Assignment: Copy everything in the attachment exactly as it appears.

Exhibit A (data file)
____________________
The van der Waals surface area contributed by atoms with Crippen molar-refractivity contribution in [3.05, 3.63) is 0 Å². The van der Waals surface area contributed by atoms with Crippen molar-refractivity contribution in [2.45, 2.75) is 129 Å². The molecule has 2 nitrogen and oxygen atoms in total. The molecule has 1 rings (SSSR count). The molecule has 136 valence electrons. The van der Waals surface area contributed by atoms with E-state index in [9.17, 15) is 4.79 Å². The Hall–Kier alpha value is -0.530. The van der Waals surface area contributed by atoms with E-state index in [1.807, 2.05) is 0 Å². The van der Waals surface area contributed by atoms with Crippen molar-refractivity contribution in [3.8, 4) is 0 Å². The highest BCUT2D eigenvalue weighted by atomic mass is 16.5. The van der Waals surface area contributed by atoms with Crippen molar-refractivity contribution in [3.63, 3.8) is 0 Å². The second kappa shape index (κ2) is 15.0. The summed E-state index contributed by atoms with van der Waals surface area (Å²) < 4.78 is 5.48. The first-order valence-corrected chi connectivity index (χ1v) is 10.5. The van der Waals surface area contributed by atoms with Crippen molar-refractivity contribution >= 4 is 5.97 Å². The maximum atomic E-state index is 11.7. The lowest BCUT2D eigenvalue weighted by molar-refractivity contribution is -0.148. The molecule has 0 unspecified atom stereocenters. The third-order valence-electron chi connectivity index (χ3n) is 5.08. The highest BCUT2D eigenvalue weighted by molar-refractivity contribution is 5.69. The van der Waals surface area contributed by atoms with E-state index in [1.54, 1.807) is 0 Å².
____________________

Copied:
The van der Waals surface area contributed by atoms with Crippen molar-refractivity contribution in [3.05, 3.63) is 0 Å². The van der Waals surface area contributed by atoms with Crippen molar-refractivity contribution in [2.45, 2.75) is 129 Å². The molecule has 2 nitrogen and oxygen atoms in total. The molecule has 1 rings (SSSR count). The molecule has 136 valence electrons. The van der Waals surface area contributed by atoms with E-state index in [9.17, 15) is 4.79 Å². The Hall–Kier alpha value is -0.530. The van der Waals surface area contributed by atoms with E-state index in [1.807, 2.05) is 0 Å². The van der Waals surface area contributed by atoms with Crippen molar-refractivity contribution in [3.8, 4) is 0 Å². The highest BCUT2D eigenvalue weighted by atomic mass is 16.5. The van der Waals surface area contributed by atoms with Crippen molar-refractivity contribution in [3.63, 3.8) is 0 Å². The second kappa shape index (κ2) is 15.0. The summed E-state index contributed by atoms with van der Waals surface area (Å²) < 4.78 is 5.48. The first-order valence-corrected chi connectivity index (χ1v) is 10.5. The van der Waals surface area contributed by atoms with Crippen molar-refractivity contribution >= 4 is 5.97 Å². The maximum atomic E-state index is 11.7. The lowest BCUT2D eigenvalue weighted by molar-refractivity contribution is -0.148. The molecule has 0 unspecified atom stereocenters. The third-order valence-electron chi connectivity index (χ3n) is 5.08. The highest BCUT2D eigenvalue weighted by molar-refractivity contribution is 5.69. The van der Waals surface area contributed by atoms with E-state index in [1.54, 1.807) is 0 Å².